Jo Vrancken

Lector nursing education and researcher healthcare innovation (BE)

Jo Vrancken

Lector nursing education and researcher healthcare innovation (BE)


Jo Vrancken is a nursing lecturer and healthcare researcher at PXL University College. His special interests are in the field of perioperative nursing, evidence based nursing and games for health. During his previous occupations as an anesthesia nurse and later as a head nurse in the operating theatre he was involved and responsible for the care of adults and children undergoing surgery. Especially children undergoing surgery was an area of special interest. Working as an anesthesia nurse gave him the opportunity to witness children’s anxiety before anesthesia induction as well as the emergence delirium during the waking up in the recovery after surgery. Adressing children’s anxiety and parent’s concerns about surgery and anesthesia was one of his concerns. Later on, during his work at PXL University College, the opportunity to bring up ideas about serious gaming and the use in a healthcare environment was presented. Together with his colleague, Liesbeth De Gryse, and the colleagues from the IT department, the project HospiAvontuur was initiated.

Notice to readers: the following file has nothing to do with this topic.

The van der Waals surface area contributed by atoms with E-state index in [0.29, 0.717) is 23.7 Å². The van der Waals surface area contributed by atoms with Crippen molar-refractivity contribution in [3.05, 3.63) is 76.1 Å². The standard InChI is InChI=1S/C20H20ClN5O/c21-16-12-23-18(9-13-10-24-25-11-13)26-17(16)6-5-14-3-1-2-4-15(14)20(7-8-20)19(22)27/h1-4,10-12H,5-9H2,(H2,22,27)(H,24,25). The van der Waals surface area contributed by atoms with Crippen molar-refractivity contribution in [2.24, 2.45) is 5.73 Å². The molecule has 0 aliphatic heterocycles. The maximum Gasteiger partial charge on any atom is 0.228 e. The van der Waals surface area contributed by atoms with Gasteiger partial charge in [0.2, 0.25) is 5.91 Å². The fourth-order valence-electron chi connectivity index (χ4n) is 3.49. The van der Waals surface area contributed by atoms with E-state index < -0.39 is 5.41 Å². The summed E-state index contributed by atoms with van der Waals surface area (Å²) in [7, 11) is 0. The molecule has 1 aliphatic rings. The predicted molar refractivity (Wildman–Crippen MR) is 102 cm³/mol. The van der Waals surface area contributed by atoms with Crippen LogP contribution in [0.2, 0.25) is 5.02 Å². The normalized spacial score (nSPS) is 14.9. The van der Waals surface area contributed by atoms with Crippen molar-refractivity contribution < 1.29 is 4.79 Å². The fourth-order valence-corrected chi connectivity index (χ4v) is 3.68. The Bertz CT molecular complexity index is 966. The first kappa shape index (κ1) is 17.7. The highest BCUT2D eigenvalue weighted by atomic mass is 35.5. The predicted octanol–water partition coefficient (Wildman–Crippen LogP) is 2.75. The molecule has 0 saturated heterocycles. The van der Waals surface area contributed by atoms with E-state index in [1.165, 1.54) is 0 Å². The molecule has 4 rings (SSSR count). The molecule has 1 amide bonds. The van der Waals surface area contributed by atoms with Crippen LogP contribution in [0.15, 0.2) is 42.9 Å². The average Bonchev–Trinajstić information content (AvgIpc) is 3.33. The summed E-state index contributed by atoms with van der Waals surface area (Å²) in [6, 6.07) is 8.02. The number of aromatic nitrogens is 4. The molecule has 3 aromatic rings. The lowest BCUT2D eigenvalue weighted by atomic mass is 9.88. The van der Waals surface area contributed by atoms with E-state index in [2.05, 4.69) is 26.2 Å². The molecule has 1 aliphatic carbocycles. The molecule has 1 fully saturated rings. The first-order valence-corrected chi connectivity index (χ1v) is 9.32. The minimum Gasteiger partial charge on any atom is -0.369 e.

Validation of HospiAvontuur – Progression of the RCT

The aim of this project is to use multidisciplinary developed, evidence based serious game, HospiAvontuur, which can be used during the preparation of children for an admission at the hospital. By using this game the researchers aim to reduce preoperative anxiety in children by reducing the usage of pharmacological interventions and to increase the use of non-pharmacological interventions, such as HospiAvontuur.

During last year’s GFH conference, the early stages of development of the game were presented. This year, the focus of the presentation will be on the randomized clinical trial which is still ongoing. The efficacy of the game is being tested by an RCT at the Jessa Hospital in Hasselt, Belgium, in cooperation with the anesthesia department and the otorhinolaryngeal surgeons.

Preoperative anxiety is frequently experienced by children undergoing anesthesia and surgery (Kain et al, 2006) and being separated from parents during the operation. It is associated with a significant number of adverse outcomes such as maladaptive behavioural changes and increased postoperative analgesic requirements (Kain et al, 2006).

Pharmacological interventions such as midazolam are widely used to decrease preoperative anxiety in children (Kain et al, 1999; Kogan et al, 2002). However, premedication may be associated with undesirable effects such as paradoxical reactions, prolonged sedation and adverse behavioural changes (Kain et al, 2000; Kain et al, 2000).

PRESENTATION 2017 (Track 1)

Hospi adventure: an evidence based multidisciplinary developed serious game for children undergoing surgery

During the presentation both the early stages of the project (a feasibility study conducted in 2014-2015 and the development of one game scenario) as well as the multidisciplinary approach of the development and the testing of the game (2016-2017) will be explained. In conclusion, the validation study (which will be ongoing during the games for health 2017 congress) will be presented.

PRESENTATION 2017 (Dutch Program 2)

Ziekenhuis avontuur: welzijn van kinderen bij chirurgie